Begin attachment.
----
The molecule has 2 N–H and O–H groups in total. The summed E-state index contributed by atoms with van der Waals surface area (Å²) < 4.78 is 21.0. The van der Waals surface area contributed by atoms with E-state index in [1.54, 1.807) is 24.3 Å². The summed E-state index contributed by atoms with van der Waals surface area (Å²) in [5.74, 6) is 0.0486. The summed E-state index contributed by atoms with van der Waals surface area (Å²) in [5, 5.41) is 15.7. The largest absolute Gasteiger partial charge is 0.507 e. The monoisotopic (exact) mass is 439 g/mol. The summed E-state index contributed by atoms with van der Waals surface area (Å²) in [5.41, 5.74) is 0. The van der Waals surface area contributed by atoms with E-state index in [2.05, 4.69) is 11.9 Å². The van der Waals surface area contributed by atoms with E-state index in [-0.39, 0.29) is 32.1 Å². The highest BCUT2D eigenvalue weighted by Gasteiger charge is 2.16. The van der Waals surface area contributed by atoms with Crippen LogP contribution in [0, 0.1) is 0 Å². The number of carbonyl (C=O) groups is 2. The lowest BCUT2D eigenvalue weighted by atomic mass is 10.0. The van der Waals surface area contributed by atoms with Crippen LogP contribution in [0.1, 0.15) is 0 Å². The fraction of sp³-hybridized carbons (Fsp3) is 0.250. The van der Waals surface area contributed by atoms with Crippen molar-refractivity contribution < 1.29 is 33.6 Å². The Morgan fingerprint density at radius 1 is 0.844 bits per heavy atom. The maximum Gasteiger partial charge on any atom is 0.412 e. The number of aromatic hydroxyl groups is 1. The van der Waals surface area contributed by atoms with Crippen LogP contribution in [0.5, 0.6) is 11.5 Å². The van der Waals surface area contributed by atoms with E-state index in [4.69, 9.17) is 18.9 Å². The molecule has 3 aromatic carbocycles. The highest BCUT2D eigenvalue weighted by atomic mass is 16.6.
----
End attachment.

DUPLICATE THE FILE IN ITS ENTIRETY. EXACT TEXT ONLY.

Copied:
The molecule has 2 N–H and O–H groups in total. The summed E-state index contributed by atoms with van der Waals surface area (Å²) < 4.78 is 21.0. The van der Waals surface area contributed by atoms with E-state index in [1.54, 1.807) is 24.3 Å². The summed E-state index contributed by atoms with van der Waals surface area (Å²) in [5.74, 6) is 0.0486. The summed E-state index contributed by atoms with van der Waals surface area (Å²) in [5, 5.41) is 15.7. The largest absolute Gasteiger partial charge is 0.507 e. The monoisotopic (exact) mass is 439 g/mol. The summed E-state index contributed by atoms with van der Waals surface area (Å²) in [5.41, 5.74) is 0. The van der Waals surface area contributed by atoms with E-state index in [2.05, 4.69) is 11.9 Å². The van der Waals surface area contributed by atoms with E-state index in [-0.39, 0.29) is 32.1 Å². The highest BCUT2D eigenvalue weighted by Gasteiger charge is 2.16. The van der Waals surface area contributed by atoms with Crippen LogP contribution in [0, 0.1) is 0 Å². The number of carbonyl (C=O) groups is 2. The lowest BCUT2D eigenvalue weighted by atomic mass is 10.0. The van der Waals surface area contributed by atoms with Crippen LogP contribution in [0.1, 0.15) is 0 Å². The fraction of sp³-hybridized carbons (Fsp3) is 0.250. The van der Waals surface area contributed by atoms with Crippen molar-refractivity contribution < 1.29 is 33.6 Å². The Morgan fingerprint density at radius 1 is 0.844 bits per heavy atom. The maximum Gasteiger partial charge on any atom is 0.412 e. The number of aromatic hydroxyl groups is 1. The van der Waals surface area contributed by atoms with Crippen LogP contribution in [0.5, 0.6) is 11.5 Å². The van der Waals surface area contributed by atoms with E-state index in [4.69, 9.17) is 18.9 Å². The molecule has 3 aromatic carbocycles. The highest BCUT2D eigenvalue weighted by atomic mass is 16.6.